Israel informed left-wing activist Ezra Nawi Thursday it will indict him for assisting the Palestinian Authority against a Palestinian land broker who attempted to sell West Bank lands to Jewish settlers in the southern Hebron hills.
Nawi was notified he will be indicted on the grounds of violating one clause of the Oslo Accords enactment law. The clause prohibits Israeli citizens from working for or with Palestinian security forces.
The investigation was launched following a report on the Israeli show "Uvda" which showed materials obtained by a right-wing activist who infiltrated the Israeli-Palestinian group Taayush and documented Nawi.
In the footage, Nawi, who is unaware of being recorded, is heard telling of four Palestinian landowners who contacted him, thinking he was also involved in the land trade.
"I give their photos and their phone numbers immediately to the [Palestinian] Preventive Security Force," Nawi says in the recording. "The Authority catches them and kills them. But before they kill them they beat them up."
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After the report was aired, Nawi was arrested along with left-wing activist Guy Butavia, and a Palestinian activist named Nasser Nawaja. Another Palestinian resident of the southern Hebron hills, whose name was not disclosed, was interrogated.
Recently, Ad Kan, the right-wing organization which infiltrated Taayush, filed an appeal to the Supreme Court to expedite the decision on indicting Nawi and his associates.
The state was supposed to issue its response to the Hight Court of Justice on Wednesday. On Thursday, the four received notice from the State's Prosecutor regarding their case. The cases against Butavia and Nawaja were closed, and the case against the second Palestinian was archived.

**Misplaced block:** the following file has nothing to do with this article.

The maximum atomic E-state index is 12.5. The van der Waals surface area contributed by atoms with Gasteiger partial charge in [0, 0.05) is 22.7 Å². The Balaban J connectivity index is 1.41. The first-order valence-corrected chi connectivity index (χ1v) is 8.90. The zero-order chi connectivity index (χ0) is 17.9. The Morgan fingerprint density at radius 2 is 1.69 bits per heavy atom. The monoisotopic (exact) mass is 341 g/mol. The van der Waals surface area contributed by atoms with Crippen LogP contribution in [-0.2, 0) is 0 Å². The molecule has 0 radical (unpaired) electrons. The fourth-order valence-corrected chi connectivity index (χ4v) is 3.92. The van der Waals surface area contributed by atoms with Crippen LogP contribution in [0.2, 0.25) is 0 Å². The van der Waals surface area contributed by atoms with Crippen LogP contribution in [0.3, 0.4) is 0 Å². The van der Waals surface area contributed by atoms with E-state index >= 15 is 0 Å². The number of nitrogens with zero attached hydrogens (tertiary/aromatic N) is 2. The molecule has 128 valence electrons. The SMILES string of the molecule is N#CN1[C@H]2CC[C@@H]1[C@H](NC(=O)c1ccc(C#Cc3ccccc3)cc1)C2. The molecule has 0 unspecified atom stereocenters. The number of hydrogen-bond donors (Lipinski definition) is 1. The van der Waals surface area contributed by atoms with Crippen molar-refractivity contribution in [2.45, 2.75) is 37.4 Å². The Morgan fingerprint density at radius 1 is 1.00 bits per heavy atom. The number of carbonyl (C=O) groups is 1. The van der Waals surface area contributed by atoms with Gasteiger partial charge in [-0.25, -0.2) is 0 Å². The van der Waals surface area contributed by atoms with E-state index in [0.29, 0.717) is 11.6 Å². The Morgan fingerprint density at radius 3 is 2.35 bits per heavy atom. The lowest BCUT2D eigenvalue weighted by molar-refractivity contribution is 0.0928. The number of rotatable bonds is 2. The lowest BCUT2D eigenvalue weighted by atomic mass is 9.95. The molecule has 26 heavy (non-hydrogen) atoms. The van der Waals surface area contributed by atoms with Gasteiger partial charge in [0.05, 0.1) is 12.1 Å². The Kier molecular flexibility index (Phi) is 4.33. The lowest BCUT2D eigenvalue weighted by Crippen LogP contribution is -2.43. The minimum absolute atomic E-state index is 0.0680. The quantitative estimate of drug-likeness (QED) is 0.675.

The State's Prosecutor made a rare use of the clause which it used to indict Nawi. As far as known, only one indictment was filed for violating the aforementioned clause. It was against an East Jerusalem Palestinian resident who served in the Palestinian security forces. No such indictment was ever charged against a Jewish citizen.
A statement released by Nawi's legal team admonished the indictment, saying the decision to indict Nawi "on a ludicrous, far-flung clause in the rule book - for which an Israeli citizen has never been tried - is another step in the moral corruption of the State's Prosecutor, and its devotion to a populist settler agenda which holds no common ground with law enforcement."
"We have no doubt in Ezra's full innocence and that the court will achieve a similar conclusion. We're glad for the opportunity to reveal before the court the depth of the rot and political pressures which went into the investigation's considerations by the Police and State's Prosecutor," said the statement.